Gentoo Wiki


This article is part of the HOWTO series.
Installation Kernel & Hardware Networks Portage Software System X Server Gaming Non-x86 Emulators Misc



  1. Allow a series 2 tivo to synchronize its lists over the internet, instead of your phone
  2. Connect Tivo wirelessly to your home network
  3. Set up Gentoo Box as access point.


The Series 2 Tivo unit connects to the Tivo service using HTTP requests. It also may send pings to the host to make sure it is up before sending the HTTP requests along. This type of connection is very basic and should work perfectly with almost every type of firewall. It is important to remember however that embedded devices like the TiVo are usually VERY picky about their communications protocols, and do not handle unexpected data well.

This guide explains how to set up a simple Gentoo access point on an old laptop, but could be adapted for a regular PC as well.


  1. Wireless ethernet card that can be controlled using iwconfig
  2. Regular linux supported ethernet card
  3. Server already existing on home wired network that provides DHCP to wired ethernet connected clients.

Kernel required configuration parameters

You need to have a few things compiled into your kernel. I'm using 2.4.27 hardened for this (hardened-sources in portage).

  1. Wireless support (Network device Support -> Wireless LAN (non-hamradio) )
  2. Bridging support (Networking options -> 802.1d Ethernet Bridging)

Installing the packages on the access point

emerge wireless-tools
emerge bridge-utils
emerge pcmcia-cs

Accesspoint Start and Stop Scripts

I have basically copied the init.d script named "local" for our purposes. This could definately be cleaned up and made more tolerant of odd situations. It calls two helper scripts, accesspt.start and accesspt.stop to actually create the bridge.

File: /etc/init.d/accesspt
# Copyright 1999-2004 Gentoo Technologies, Inc.
# Distributed under the terms of the GNU General Public License v2
# $Header: /home/cvsroot/gentoo-src/rc-scripts/init.d/local,v 1.11 2004/04/21 17:08:18 vapier Exp $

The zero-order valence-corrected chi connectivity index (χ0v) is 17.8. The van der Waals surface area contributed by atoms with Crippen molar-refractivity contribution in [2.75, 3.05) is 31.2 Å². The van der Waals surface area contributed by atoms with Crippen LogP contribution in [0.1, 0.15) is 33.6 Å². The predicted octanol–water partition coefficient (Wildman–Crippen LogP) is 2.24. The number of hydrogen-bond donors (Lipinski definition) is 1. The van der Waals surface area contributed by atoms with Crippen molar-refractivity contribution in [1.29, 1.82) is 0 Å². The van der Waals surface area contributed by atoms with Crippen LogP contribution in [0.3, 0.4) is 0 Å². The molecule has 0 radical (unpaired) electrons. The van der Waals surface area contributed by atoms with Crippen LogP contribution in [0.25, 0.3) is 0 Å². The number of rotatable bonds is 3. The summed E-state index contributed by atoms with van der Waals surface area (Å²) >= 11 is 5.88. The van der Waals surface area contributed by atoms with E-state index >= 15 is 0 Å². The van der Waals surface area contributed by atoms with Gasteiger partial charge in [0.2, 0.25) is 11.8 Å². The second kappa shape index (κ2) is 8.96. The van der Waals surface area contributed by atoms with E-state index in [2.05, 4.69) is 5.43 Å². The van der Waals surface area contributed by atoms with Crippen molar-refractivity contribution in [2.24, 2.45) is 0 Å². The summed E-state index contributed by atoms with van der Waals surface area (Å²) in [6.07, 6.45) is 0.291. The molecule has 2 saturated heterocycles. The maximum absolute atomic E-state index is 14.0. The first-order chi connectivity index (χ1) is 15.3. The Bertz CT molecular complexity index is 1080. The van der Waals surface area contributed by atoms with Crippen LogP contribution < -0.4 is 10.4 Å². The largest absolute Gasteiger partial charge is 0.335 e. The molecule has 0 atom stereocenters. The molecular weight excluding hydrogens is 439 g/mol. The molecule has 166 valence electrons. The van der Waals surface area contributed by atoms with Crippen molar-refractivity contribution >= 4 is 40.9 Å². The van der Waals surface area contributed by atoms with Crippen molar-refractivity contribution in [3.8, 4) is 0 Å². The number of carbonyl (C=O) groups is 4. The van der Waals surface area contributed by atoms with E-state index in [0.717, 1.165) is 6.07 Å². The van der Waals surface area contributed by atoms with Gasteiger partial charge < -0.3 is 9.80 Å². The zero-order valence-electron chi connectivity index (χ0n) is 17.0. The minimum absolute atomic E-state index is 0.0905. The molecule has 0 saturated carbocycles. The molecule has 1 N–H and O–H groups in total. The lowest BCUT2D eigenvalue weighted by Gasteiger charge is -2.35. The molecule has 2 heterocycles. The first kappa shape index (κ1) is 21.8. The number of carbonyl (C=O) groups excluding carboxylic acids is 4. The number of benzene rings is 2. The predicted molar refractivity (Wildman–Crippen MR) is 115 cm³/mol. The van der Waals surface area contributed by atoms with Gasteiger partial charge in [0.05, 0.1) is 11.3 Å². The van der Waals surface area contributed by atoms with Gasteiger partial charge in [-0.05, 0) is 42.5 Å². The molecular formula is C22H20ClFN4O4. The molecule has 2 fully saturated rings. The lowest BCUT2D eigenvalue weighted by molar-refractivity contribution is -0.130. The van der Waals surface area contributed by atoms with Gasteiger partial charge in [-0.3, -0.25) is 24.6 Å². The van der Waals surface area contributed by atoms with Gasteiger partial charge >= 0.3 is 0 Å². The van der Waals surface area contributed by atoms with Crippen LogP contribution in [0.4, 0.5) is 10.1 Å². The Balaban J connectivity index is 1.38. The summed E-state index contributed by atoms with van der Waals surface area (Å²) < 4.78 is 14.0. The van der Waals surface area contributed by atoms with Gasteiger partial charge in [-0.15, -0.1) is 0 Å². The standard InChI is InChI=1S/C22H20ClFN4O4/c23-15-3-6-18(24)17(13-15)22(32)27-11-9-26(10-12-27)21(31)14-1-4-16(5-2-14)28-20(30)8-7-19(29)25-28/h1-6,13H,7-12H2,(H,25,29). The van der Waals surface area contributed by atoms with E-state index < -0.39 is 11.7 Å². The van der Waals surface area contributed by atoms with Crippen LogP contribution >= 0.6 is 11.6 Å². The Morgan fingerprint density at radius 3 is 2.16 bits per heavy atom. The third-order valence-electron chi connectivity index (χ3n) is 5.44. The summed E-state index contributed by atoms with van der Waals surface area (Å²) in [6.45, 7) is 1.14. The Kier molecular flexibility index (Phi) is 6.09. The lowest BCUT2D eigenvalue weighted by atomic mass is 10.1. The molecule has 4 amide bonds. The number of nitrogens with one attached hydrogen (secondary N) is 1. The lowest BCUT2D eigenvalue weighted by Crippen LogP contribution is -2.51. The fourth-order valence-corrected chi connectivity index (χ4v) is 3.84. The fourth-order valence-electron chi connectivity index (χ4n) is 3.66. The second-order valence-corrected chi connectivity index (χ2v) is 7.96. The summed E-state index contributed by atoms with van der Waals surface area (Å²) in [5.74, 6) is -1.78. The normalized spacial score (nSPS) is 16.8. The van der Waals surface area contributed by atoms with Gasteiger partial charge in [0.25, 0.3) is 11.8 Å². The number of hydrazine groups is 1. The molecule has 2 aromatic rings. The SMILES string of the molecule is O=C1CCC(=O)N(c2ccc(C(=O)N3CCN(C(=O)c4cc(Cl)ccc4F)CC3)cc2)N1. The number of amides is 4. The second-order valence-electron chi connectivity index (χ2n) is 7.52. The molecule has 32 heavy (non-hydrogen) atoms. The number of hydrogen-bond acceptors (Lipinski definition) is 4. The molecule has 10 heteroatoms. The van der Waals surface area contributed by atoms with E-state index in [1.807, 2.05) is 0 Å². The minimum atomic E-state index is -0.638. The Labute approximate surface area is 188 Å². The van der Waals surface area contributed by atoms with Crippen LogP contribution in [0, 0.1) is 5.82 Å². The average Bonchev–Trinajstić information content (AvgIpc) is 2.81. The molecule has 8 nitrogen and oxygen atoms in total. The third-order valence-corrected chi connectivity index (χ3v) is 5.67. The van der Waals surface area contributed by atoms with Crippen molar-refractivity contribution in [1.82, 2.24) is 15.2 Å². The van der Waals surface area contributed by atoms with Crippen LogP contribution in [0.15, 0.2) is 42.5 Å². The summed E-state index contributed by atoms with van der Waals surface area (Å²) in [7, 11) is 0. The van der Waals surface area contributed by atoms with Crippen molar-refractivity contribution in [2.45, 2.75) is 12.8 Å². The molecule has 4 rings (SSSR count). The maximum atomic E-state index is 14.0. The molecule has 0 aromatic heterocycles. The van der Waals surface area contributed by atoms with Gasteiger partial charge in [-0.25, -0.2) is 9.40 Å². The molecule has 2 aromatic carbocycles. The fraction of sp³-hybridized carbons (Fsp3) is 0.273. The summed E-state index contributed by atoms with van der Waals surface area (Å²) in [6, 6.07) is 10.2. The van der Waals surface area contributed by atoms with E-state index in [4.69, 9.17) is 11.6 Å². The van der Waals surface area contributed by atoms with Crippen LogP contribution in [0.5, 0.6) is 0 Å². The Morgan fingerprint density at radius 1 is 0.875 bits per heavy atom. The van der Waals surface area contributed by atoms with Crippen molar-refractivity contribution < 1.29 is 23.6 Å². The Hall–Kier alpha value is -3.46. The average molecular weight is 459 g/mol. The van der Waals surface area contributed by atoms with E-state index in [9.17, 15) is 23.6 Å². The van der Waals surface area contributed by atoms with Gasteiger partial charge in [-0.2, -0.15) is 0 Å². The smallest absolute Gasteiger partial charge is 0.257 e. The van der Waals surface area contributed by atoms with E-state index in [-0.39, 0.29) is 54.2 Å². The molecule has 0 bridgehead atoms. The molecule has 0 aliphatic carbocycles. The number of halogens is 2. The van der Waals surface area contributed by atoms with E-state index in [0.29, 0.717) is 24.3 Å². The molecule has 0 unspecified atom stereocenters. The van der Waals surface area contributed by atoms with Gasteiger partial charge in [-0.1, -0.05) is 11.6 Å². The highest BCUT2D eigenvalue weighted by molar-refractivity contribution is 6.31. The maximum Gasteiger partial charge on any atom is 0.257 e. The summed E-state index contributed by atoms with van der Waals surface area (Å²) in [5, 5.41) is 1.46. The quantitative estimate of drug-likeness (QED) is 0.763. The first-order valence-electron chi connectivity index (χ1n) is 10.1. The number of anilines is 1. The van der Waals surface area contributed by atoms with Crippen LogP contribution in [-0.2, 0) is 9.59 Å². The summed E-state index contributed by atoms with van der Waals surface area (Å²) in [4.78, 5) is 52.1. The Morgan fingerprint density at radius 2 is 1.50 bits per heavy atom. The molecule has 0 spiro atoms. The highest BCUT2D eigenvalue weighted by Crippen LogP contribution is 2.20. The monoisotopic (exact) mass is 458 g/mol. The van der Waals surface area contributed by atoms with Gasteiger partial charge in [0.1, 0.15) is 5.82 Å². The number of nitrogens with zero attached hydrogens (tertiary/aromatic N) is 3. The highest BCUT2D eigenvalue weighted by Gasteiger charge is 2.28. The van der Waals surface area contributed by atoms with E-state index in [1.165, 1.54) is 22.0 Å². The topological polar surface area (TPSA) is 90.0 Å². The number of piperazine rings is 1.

# Hacked together by jonnyro, based on pre-existing local script

depend() {
  #This is required if you are using pcmcia cards for your network interfaces
  use pcmcia

start() {
  ebegin "Starting wireless access point"
  if [ -e /etc/conf.d/accesspt.start ]
    source /etc/conf.d/accesspt.start
  eend $? "Failed to start wireless access point."

stop() {
  ebegin "Stopping wireless access point"
  if [ -e /etc/conf.d/accesspt.stop ]
    source /etc/conf.d/accesspt.stop

  eend $? "Failed to stop wireless access point.
File: /etc/conf.d/accesspt.start
#Need interface name for wireless net

#Need interface name for ethernet card connected to local network

#Enter your wep key below, as a string of 26 Hexadecimal characters, A-F or 0-9

#The gateway wont have an ip address, but it will have an SSID

#The master mode usually only works with prism2 cards, and the hostap driver.  
#It is probably safe to say ad-hoc here if you dont have one of those cards.

#Set up the wireless card with the ssid and encryption keys
iwconfig $WIRELESS_INTERFACE essid $SSID mode $HOME enc $WEP_KEY restricted

#Make the wireless interface capture all packets that reach it, no ip needed
ifconfig $WIRELESS_INTERFACE promisc up
ifconfig $LOCAL_INTERFACE promisc up

#Create the bridge, and slave connect both interfaces to it
brctl addbr wifi
brctl addif wifi $WIRElESS_INTERFACE
brctl addif wifi $LOCAL_INTERFACE

#Bring up the bridge, that should cover it.
ifconfig wifi up
File: /etc/conf.d/accesspt.stop
#bring down the bridge in prep for deletion
ifconfig wifi down

#delete the bridge
brctl delbr wifi

Setting up the scripts to start at system boot

Dont bother setting up the net.eth0 script to start or anything like that, just make sure that the interfaces you want to use exist at boot time, either by their being compiled directly into the kernel, or loaded using the pcmcia startup scripts, or by being loaded by the module autoloading scripts. Just do the following

rc-update add accesspt default

And then reboot. Everything should come up nicely

Firewall requirements for Tivo Series 2 Units

Since the series 2 uses http connections on port 80 to get out, you just have to make sure that you create a rule in your firewall configuration that allows port 80 connections out, in this example the firewall is on another machine. Also, for good measure you might want to enable outgoing pings.

On my firewall I use the following rule, in my shorewall configuration:

ACCEPT loc net tcp 80
ACCEPT loc net icmp -

And since I have a transparent proxy configuration using squid, I need to keep requests to the Tivo servers from being pushed through the transparent proxy.

REDIRECT loc 3128 tcp www - !192,168.8.254,

This prevents shorewall from redirecting local requests to and The second of which being the address my tivo tries to connect to when synchronizing. This is obviously a really ugly hack, since it's quite possible that the address of the Tivo server could change in the future. Instead I would reccomend a rule that focuses specifically on the known IP address of your tivo unit.

Note from Abraham Elias:

Tivo tries to update using port 80. If you run squid and dansguardian, and are having difficulty getting Tivo to update... Try this:

iptables -t nat -I PREROUTING -i $LANIP -s $TIVOIP -p tcp --dport 80 -j ACCEPT

Key is -I instead of -A, since the insert will add the rule to the top of the table.

Help Contact

If you need any help with these scripts, you can contact the following person: JonnyRo (

Retrieved from ""

Last modified: Mon, 26 Jun 2006 17:23:00 +0000 Hits: 22,894